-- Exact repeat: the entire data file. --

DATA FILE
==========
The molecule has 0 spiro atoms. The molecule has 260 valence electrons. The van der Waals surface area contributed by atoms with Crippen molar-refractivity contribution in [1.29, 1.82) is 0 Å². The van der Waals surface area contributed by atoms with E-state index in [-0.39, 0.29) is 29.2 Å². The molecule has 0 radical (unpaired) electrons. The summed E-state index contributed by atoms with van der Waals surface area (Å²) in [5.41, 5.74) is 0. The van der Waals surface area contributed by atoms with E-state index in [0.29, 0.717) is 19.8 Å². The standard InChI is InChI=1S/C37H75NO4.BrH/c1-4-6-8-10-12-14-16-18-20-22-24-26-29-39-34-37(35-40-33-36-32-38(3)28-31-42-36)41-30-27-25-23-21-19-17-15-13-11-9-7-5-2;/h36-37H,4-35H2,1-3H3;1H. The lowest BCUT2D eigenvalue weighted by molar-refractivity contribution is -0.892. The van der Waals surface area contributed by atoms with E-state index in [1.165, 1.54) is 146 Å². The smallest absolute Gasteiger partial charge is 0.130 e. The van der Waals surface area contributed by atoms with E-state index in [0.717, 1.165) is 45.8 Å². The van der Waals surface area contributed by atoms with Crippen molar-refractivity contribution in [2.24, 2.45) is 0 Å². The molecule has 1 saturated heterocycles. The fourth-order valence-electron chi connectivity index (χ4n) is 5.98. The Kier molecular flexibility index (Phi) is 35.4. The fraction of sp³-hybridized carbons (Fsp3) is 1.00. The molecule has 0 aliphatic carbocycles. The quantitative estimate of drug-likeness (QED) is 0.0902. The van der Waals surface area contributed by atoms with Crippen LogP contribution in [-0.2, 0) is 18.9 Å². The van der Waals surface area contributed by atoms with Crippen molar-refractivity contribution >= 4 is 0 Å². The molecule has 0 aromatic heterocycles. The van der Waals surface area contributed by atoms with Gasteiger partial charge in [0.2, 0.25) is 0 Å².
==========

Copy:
The molecule has 0 spiro atoms. The molecule has 260 valence electrons. The van der Waals surface area contributed by atoms with Crippen molar-refractivity contribution in [1.29, 1.82) is 0 Å². The van der Waals surface area contributed by atoms with E-state index in [-0.39, 0.29) is 29.2 Å². The molecule has 0 radical (unpaired) electrons. The summed E-state index contributed by atoms with van der Waals surface area (Å²) in [5.41, 5.74) is 0. The van der Waals surface area contributed by atoms with E-state index in [0.29, 0.717) is 19.8 Å². The standard InChI is InChI=1S/C37H75NO4.BrH/c1-4-6-8-10-12-14-16-18-20-22-24-26-29-39-34-37(35-40-33-36-32-38(3)28-31-42-36)41-30-27-25-23-21-19-17-15-13-11-9-7-5-2;/h36-37H,4-35H2,1-3H3;1H. The lowest BCUT2D eigenvalue weighted by molar-refractivity contribution is -0.892. The van der Waals surface area contributed by atoms with E-state index in [1.165, 1.54) is 146 Å². The smallest absolute Gasteiger partial charge is 0.130 e. The van der Waals surface area contributed by atoms with E-state index in [0.717, 1.165) is 45.8 Å². The van der Waals surface area contributed by atoms with Crippen molar-refractivity contribution in [2.24, 2.45) is 0 Å². The molecule has 1 saturated heterocycles. The fourth-order valence-electron chi connectivity index (χ4n) is 5.98. The Kier molecular flexibility index (Phi) is 35.4. The fraction of sp³-hybridized carbons (Fsp3) is 1.00. The molecule has 0 aliphatic carbocycles. The quantitative estimate of drug-likeness (QED) is 0.0902. The van der Waals surface area contributed by atoms with Crippen LogP contribution in [-0.2, 0) is 18.9 Å². The van der Waals surface area contributed by atoms with Crippen molar-refractivity contribution >= 4 is 0 Å². The molecule has 0 aromatic heterocycles. The van der Waals surface area contributed by atoms with Gasteiger partial charge in [0.2, 0.25) is 0 Å².